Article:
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I have a TSQL stored procedure that can run for a few minutes and return a few million records, I need to display that data in an ASP.NET Grid (Infragistics WebDataGrid to be precise). Obviously I don't want return all data at once and need to setup some kind of paging options - every time user selects another page - another portion of data is loaded from the DB. But I can't run the SP every time new page is requested - it would take too much time.
 
What would be the best way to persist data from the SP, so when user selects a new page - new data portion would be loaded by a simple SELECT... WHERE from that temp data storage?
Posted 12-Mar-12 10:36am
Comments
skydger at 17-Sep-12 14:18pm
   
Have you considered to split data in that huge table to minor portions of data (100k - 300k of records) into global temporary indexed tables?
Trekstuff at 17-Sep-12 16:46pm
   
Actually the solution I ended up with: Initial query returns IDs only - all few million of records, but a single field - primary key only. In .NET code they're read via DataReader (which is very fast) and stored in generic list. in the grid when I request a current page of data I pass just the ids needed for current page and a query returns subset of data based on those IDs - which is pretty fast too.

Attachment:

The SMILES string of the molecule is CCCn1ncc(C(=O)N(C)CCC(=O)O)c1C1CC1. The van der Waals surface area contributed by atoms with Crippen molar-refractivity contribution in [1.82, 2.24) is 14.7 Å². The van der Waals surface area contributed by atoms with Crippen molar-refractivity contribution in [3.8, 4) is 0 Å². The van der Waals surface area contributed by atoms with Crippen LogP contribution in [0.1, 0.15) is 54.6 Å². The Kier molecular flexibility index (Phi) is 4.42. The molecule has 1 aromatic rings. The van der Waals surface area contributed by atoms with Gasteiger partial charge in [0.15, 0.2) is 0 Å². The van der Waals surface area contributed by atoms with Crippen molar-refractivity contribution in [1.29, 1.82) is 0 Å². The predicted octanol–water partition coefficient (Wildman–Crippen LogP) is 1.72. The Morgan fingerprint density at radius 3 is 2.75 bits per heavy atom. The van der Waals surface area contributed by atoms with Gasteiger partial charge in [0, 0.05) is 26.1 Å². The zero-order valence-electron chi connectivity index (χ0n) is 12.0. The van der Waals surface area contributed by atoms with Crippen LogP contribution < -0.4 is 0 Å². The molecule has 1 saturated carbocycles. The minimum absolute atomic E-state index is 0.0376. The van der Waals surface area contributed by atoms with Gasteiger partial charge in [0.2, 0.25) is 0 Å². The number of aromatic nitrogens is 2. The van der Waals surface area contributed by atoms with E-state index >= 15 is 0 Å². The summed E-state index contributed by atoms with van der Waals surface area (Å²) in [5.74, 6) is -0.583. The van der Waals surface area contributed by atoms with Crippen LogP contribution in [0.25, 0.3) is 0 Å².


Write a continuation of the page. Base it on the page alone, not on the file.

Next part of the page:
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Solution 1

Some suggestions:
You may want to review the indexes on the tables used if the select is too slow. With proper indexes, even millions of records are returned in a few seconds.
 
Secondly, you may want to reduce the amount of data that is returned if that is to be displayed to the user. As you already said, a good paging mechanism will help you out.
 
Also, the SQL server caches the query plan and consecutive selects should be quite fast. If that is not happening, you should review query plans and see if there is something wrong. Actually do check the query plan as they suggest you about the missing indexes. Review the suggestions and if required implement them.
 
You are talking about some way to temporary persist the data somewhere. It is called Caching. There are lots of factor which determine your application caching mechanism for example - how much data is returned by the database, freshness of the data (frequent edits/updates), time for the data should be cached and so on.
For example if you have a very powerful web server (or a web farm) and considering the edits/updates on the data is not very high, I would get all the records at one go and keep them in the cache and select it from there. Reads from cache is lightning fast!
 
The topic is huge and takes a lot of time and research to excel. Smile | :)
 
I would say search Google for 'sql server indexes' and '.net caching' to start with.
 
Hope this gives you an idea.
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